Originally posted by dfiler
That article appears less informed than your _average_ AI poster. A couple lines made me question the validity of the entire thing.The authors obviously think that the 'bitness' of a program determines a program's speed and that a 64bit OS will run faster than a 32bit OS.
The rest of the article is fairly sound but only rehashes the same rumors found on every board... heheh 'according to sources'. I guess the article isn't terrible, just nothing new.
Hmm, I think you're less average than you think you are...
The authors suggest very little about the 'bitness' in the article. They suggest a great deal about the relationship between gcc versions and the 970, which would seem to be spot on.
Two things we can be certain of:
1) gcc will produce increasingly better, faster, smaller 970 code with time.
2) 10.3 will be faster than 10.2 on all hardware, not just the 970s.
My take on the article is that a version of 10.2 will be produced for the new machines (which goes against what I thought Apple would do, and clearly is not making Steve a happy boy) and not only will it not be as optimized as 10.3 due to the fact that it's simply not 10.3, it might even be *relatively* slower than 10.2 for the G4 architecture due to gcc not supporting the 970 at the same level. The statement that they hope it runs as fast as 10.2 would on a comparably clocked G4 is, well, a serious disappointment since it suggests that until 10.3 ships, we should ignore any benefits the 970 might deliver beyond Mhz.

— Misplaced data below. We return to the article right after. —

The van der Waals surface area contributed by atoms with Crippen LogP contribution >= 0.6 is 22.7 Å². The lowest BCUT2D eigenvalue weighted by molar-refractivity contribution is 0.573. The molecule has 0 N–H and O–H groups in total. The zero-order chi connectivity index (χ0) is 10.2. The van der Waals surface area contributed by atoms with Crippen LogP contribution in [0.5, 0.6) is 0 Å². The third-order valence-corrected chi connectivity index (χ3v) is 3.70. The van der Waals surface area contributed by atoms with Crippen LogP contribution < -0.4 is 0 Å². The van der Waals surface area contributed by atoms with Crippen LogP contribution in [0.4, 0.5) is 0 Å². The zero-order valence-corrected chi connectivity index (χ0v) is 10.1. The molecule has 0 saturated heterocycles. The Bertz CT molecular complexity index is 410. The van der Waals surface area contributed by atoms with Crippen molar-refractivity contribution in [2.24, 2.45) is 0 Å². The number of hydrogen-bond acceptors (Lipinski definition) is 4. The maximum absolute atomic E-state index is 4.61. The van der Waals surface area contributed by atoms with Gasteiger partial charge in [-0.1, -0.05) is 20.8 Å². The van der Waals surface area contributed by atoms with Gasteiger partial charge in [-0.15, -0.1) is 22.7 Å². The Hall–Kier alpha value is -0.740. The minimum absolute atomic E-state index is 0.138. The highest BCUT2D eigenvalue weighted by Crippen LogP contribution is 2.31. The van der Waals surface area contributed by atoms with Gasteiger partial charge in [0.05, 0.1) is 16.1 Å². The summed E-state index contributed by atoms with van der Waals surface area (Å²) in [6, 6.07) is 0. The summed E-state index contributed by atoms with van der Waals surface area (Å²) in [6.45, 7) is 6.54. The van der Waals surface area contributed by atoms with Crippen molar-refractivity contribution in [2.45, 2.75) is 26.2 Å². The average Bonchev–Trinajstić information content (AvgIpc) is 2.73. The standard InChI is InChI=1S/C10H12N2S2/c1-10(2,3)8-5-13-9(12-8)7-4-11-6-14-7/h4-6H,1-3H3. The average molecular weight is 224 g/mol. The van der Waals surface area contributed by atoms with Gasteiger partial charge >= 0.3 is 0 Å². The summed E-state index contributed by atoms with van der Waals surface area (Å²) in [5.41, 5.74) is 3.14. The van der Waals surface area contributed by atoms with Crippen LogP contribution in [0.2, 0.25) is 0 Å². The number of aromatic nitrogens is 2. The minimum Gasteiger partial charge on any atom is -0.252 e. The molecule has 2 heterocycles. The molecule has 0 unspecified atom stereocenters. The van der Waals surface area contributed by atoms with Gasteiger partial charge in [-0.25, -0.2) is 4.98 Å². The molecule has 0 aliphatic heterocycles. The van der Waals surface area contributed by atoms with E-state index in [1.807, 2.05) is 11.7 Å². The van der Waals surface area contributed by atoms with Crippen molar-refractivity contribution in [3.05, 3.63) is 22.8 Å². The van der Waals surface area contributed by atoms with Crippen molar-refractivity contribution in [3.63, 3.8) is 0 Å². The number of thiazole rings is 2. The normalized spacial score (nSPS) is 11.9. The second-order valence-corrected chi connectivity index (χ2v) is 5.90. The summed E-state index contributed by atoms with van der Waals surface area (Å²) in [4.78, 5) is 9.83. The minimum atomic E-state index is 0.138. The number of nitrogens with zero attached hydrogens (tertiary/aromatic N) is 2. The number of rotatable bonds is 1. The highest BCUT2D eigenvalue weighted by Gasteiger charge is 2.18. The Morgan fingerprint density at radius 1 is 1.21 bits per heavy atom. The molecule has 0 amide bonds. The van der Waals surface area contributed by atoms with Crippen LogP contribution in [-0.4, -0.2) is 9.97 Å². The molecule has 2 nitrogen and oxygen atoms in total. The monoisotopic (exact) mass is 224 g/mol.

You can expect to hear Steve say: "and wait until you see how fast it is running Panther..." as a caveat to the announcement. Also worth noting is that the article suggests that Smeagol won't be ready until late July/August, so don't expect to buy that shiny 970 in 2 weeks...
I wonder what Apple will ship to reviewers. New hardware that is only linearly and predicatably faster than the G4 will be not looked upon favorably. Expect a lot of "Still much slower than a P4" statements. Of course, they might ship an incomplete Panther, which might play better since they'd blame any problems on the OS being unfinished rather than the hardware being slow. Due to this, Apple might have been forced to release a preview Panther at WWDC.